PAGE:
Format: Paperback
"Arctic Dreams" was recommended to me by a friend before I went on an Alaskan adventure a few years ago. This book expanded my vision of nature, and turned me on to the exquisite writing of Barry Lopez, who won the 1986 National Book Award for this classic work on the wild regions of the far north. "Arctic Dreams" is an extraordinary celebration of Arctic life and landscape which takes the reader on a journey to places rarely visited by man. Lopez' narrative does have a dreamlike quality, not only in its descriptions of nature at its most surreal, but in the absolute beauty of the writing itself. He does indeed capture the foreign reality of Arctic life, and death, with the loving care of an artist who places each brushstroke carefully on a canvas, bent on bringing the vision before him to others.
Mr. Lopez made a number of extended trips to Siberia, Greenland, and northern Canada, including Baffin Island, to observe the flora and fauna of the region - polar bears, killer whales, caribou, narwhals - as well as the spectacular Arctic landscape. He experienced eerie encounters with the aurora borealis, massive migrating icebergs, solar and lunar light, halos and coronas. And he experienced both the potential for catastrophic danger and the remarkable beauty that the Arctic land and sea offers. "Spring storms can sweep hundreds of thousands of helpless infant harp seals into the sea" - juxtaposed with, "A tiny flower blooms in a field of snow touched by the sun's benevolent light." Through Mr. Lopez' eyes the breathtaking experience of the Arctic landscape and the people who inhabit it become palpably real.
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10 of 10 people found the following review helpful By Mike Brisco on October 1, 2002
Format: Paperback
Of all the books I've read on the artcic and antarctic, this stands out for its absolute precision of description. To see a landscape with Lopez' eyes, you would have to spend a lot of time looking, and absorbing what you saw, until you knew every inch of it with your eyes shut. So it's appropriate that when he describes things, the descriptions take time to write, they are precise, and thorough, and need to be read slowly. Any less would not convey the strangeness and unfamiliarity of the place. Lopez reminded me that many times, a day's aimless wandering about, just thinking about what you see, has as great a value as a day seeing the sights.
My edition has no photos, which is appropriate as the verbal description is superb. If you read this book, keep the internet handy, to use search engines to find photos of the places he and things he writes about. It's like having a limitless dictionary to hand, and with subject matter as unfamiliar as this, it helps tremendously. One could say that the book was 25 years ahead of its time.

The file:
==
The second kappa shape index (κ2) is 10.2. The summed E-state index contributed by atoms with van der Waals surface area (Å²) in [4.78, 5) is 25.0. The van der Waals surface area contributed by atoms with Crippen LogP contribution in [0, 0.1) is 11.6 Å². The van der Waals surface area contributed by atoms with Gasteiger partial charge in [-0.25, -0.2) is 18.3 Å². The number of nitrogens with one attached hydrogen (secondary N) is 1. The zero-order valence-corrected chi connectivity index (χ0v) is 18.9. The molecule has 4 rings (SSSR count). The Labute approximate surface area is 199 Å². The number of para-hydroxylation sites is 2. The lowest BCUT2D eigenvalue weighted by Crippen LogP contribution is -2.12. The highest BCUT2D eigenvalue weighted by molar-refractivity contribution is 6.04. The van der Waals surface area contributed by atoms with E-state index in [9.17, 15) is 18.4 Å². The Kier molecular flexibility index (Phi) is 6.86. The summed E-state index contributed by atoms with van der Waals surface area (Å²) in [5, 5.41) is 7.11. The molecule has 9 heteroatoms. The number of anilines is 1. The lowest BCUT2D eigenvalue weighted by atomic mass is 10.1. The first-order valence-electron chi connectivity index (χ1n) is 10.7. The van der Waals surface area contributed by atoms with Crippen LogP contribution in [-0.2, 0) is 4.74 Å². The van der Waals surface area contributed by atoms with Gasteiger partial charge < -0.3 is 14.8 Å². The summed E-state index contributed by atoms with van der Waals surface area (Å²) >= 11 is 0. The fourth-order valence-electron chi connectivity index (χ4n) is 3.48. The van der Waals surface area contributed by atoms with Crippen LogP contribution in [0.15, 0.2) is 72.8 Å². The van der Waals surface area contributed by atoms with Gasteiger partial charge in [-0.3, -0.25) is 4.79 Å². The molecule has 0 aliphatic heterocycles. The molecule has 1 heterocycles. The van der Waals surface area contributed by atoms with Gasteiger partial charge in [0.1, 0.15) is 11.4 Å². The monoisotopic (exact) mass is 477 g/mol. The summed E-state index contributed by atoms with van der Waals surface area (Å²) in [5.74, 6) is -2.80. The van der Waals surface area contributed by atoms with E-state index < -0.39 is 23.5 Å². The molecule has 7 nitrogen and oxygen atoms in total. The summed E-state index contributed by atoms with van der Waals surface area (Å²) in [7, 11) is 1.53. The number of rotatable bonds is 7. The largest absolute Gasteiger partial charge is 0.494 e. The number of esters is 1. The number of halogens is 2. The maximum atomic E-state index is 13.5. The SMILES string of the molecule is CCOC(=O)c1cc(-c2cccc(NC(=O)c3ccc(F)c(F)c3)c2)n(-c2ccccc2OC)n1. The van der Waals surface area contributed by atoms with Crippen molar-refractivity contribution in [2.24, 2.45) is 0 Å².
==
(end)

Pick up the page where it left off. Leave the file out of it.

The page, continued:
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8 of 8 people found the following review helpful By Michael Mayer (mwmayer@annapolis.net) on June 3, 1998
Format: Paperback
This is not just a great book about the Artic, but a handbook for how to move through and observe wilderness and areas of unspoiled natural beauty. Lopez knows more about the interdependence of the human and natural worlds than any other writer I know.
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13 of 15 people found the following review helpful By D. P. Birkett on February 27, 2004
Format: Paperback
An account of the American Arctic based on the author's own travels and a survey of the biology, ecology and history of the region. There is a tree-hugging, save-the-endangered-species,motif. (Don't get me wrong -I love trees and whales and things). He is rather solemn and philosophical with a lot of fine writing about the wonders of nature lifting us above the mundane. Sometimes he falls into the traps of fine writing, such as impressive long lists of plants, birds and animals, and misuse of words such as "mesic" and "adumbrate". It is a mine of information which I suppose is mostly accurate although I hadn't heard before that Walsingham was a duke or that Vitus Bering was a Dutchman.
I had mixed feelings aout his attiude towards the Eskimos. His account idealizes the nomadic hunting existence and it is sometimes unclear whether he is talking about present-day Inuit or drawing upon older accounts. He only once mentions alcohol as a problem and does not mention disputes with other native Americans, even when desribing Hearne's travels.
The description is largely limited to America and the bibliography has no Russian sources. He often uses Inuit words but his review of Arctic prehistory draws only on archeological evidence and is weak on linguistics and says nothing about the Chukchi language and Asian-American language links. DNA and blood groups are not mentioned.
I wouldn't make all those niggling criticisms about what got left out if the book did not set itself a high standard of comprehensiveness. It's virtually a one volume encyclopedia of the Arctic full of fascinating facts, vivid firsthand accounts, and splendid writing.
By the way, one arctic question's been bugging me since I was ten years old (the teacher didn't know the answer then and Lopez doesn't have it). What time is it at the North Pole?